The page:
Jan. 21, 2018
George Fockler bought 200 acres of land at the intersection of the Markham-Stouffville Townline (Stouffville Road) and the 8th concession (Highway 48, Markham Road) and moved his family from Pennsylvania in the late 1790’s. George owned the northwest corner of the intersection and later his son Sam bought the north east corner lot and built a hotel there. Revere House opened in 1809 and stood until the 1957 when it was demolished to allow for road widening. The original crown survey created a system of road allowances that were 1 chain (66 feet) wide and this was suitable for the horse and buggy system that was in place at the time. Stores and hotels were often built close to the road and countless numbers of these structures have disappeared across Ontario as roads get widened to four lanes. This late Victorian house is for sale and looks like it wouldn’t take too much to fix it up and make it livable again.
Ludwig Wideman arrived in Ringwood along with his parents in 1805. Thirty years later when William Lyon Mackenzie was fomenting rebellion, the area of Whitchurch Stouffville was firmly on Mackenzie’s side. Ludwig joined up with the rebels at Montgomery’s Tavern and became one of the casualties there when the rebellion failed on Dec. 7, 1837. The picture below shows one of a dozen abandoned homes in the former core of Ringwood.
George Sylvester came from Ringwood, England to the growing community and opened a general store on the north west corner of the intersection. In 1856 the new post office in town was located in his general store and he named the town Ringwood after his hometown. The name stuck but the residents took to calling the town Circle City in jest. The post office survived until 1970 when the population had decreased to just 40 and it was replaced with mail boxes, one of which stands where the Revere House used to be.
According to the Annual Report of the Bureau of Industries for the Province of Ontario, A. B. Grove operated a cheese factory in town in the early 1890’s, one of two at the time. A Chevrolet dealership was established in town by 1928 and was run by the McKenzie family and employed 7 people. This barn still stands in what was once downtown Ringwood and would have been behind the Revere House Hotel, before it was demolished. It may have served as stables at one time.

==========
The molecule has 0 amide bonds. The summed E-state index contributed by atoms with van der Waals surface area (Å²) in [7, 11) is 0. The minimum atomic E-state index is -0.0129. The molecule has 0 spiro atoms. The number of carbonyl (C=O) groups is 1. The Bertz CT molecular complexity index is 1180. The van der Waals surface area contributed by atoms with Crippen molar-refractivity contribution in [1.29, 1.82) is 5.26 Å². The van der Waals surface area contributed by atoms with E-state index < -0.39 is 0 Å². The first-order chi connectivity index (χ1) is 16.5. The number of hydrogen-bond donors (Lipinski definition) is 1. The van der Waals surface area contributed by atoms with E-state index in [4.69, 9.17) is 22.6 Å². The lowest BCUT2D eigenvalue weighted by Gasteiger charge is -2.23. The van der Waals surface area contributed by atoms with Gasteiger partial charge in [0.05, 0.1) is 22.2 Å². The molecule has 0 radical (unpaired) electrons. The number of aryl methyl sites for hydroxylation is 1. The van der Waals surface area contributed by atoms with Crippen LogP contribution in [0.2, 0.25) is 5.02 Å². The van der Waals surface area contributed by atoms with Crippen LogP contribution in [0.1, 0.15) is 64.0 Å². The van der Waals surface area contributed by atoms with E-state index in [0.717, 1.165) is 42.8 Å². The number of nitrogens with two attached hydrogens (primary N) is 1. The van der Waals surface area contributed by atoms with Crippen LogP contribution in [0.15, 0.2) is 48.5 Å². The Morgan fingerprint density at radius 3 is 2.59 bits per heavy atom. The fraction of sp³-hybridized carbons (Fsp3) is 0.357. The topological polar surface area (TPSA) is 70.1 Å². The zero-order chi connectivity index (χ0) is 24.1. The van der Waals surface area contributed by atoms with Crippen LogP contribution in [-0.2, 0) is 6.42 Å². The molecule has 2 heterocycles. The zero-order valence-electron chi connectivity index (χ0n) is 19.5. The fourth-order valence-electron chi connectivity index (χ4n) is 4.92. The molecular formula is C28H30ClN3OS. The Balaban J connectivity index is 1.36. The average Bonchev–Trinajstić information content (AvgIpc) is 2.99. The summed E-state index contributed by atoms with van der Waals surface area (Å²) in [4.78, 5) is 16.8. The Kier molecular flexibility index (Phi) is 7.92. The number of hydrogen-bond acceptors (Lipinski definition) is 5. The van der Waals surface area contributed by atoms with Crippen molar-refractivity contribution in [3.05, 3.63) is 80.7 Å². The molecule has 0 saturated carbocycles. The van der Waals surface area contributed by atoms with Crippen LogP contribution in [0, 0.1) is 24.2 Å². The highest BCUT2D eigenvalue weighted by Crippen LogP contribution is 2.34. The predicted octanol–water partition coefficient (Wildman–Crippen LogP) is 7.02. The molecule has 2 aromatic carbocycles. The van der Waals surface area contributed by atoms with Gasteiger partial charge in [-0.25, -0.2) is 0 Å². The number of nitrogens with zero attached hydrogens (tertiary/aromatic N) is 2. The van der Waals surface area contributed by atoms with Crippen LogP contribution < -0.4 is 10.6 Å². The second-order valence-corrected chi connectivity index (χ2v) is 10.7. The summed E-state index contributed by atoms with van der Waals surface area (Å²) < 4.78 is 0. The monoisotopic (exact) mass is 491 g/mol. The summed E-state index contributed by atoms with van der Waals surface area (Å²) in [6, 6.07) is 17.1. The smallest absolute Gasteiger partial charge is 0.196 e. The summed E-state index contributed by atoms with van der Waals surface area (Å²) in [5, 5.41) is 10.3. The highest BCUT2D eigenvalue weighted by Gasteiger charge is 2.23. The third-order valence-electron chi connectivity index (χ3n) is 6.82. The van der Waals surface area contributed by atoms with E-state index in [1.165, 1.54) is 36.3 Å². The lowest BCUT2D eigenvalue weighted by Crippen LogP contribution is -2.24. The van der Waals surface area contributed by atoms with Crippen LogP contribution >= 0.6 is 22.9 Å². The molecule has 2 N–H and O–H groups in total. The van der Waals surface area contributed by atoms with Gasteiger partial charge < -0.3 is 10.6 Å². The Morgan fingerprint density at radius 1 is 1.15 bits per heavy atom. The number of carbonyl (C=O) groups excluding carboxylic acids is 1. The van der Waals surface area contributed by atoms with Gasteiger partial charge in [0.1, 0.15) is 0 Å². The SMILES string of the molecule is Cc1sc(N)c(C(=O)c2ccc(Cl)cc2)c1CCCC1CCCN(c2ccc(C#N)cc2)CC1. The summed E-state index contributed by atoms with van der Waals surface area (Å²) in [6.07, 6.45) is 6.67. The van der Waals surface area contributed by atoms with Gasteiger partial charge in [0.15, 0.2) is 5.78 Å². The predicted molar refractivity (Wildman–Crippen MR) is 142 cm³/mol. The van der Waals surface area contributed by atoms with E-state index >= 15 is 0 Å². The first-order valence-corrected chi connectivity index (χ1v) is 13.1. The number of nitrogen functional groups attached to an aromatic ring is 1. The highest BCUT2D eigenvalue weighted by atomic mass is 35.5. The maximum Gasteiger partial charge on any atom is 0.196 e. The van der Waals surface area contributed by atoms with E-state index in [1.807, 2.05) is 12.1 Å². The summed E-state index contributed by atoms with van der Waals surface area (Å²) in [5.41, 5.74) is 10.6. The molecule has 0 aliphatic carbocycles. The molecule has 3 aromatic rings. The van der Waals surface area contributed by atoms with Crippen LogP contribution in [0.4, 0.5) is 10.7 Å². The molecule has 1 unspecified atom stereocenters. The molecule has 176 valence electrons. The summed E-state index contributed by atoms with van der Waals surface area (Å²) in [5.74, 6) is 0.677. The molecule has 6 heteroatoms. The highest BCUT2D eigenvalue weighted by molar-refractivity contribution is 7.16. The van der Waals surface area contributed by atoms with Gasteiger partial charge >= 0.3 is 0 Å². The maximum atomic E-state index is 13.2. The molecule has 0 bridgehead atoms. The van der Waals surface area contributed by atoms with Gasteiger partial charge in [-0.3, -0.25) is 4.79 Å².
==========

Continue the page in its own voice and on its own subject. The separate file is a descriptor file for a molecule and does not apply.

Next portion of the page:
The Lehman house was built around 1870 and there is most likely is a patterned brick house hiding behind the veneer of siding that was been added at a later date.
At the peak, Ringwood had two of many of the standard small town professionals, 2 hotels as well as two general stores, shoe shops, carriage makers, cheese makers, sawmills and blacksmiths. By the 1850’s a plank road had been built between Stouffville and Richmond Hill and it was served by a stagecoach that would stop at Ringwood to take on passengers. This sprawling Victorian house once stood among these vanished businesses on the main street of town.
One of the last businesses to close in Ringwood was the diner. It is reported to have become a biker hangout in the last days of operation. It stands at the corner of Markham Road and Stouffville Road, which used to have a slight jog in it. This was where the surveys in the two townships on either side of the road didn’t quite align and an adjustment was made. When the roadway was widened and straightened in 1957 one of the hotels, a harness shop, several homes and two garages were demolished.
The one room Ringwood school was built in 1838 and was known as a union school section because it served students from two townships. This is because Ringwood sat on both sides of the town line. As the town grew the school became too small and was replaced with this dichromate brick building in 1887. The town population had swelled to 300 by this time. Twenty years later there were less than 200 people in town and by 1939 there were just 13 students enrolled in the school. That was the year that the school trustees voted against installing electric lights or hiring a dedicated music teacher. The $1200 salary for the one teacher was already more than the budget would allow. The school closed in 1971 and then was used by the Bethel Pentecostal Assembly as a church building. Today it sits empty with an unknown future.
With the arrival of the Toronto and Nippising Railway and also the Lake Simcoe Junction Railway in Stouffville, the decline of Ringwood began. The railway provided access to markets and the businesses of Ringwood packed up and moved down the road. The picture below shows the view looking from the main intersection into Ringwood where the once bustling main street now has only a few boarded up houses.
West of the main intersection a strip of original Ringwood remains in use, although there is a development sign here too. The Christian Church was built in 1868 but has recently been converted into an interesting looking residence. This lovely little 1860’s house should be preserved, in my opinion, along with several others that are still inhabited, but endangered by the Ringwood Secondary Plan. It calls for mixed use commercial / residential in this area.
There is a new master plan for the redevelopment of Ringwood that will likely see the removal of most of the buildings in this post within the next two years. I’m glad I got to visit before this happens.
Google Maps Link: Ringwood
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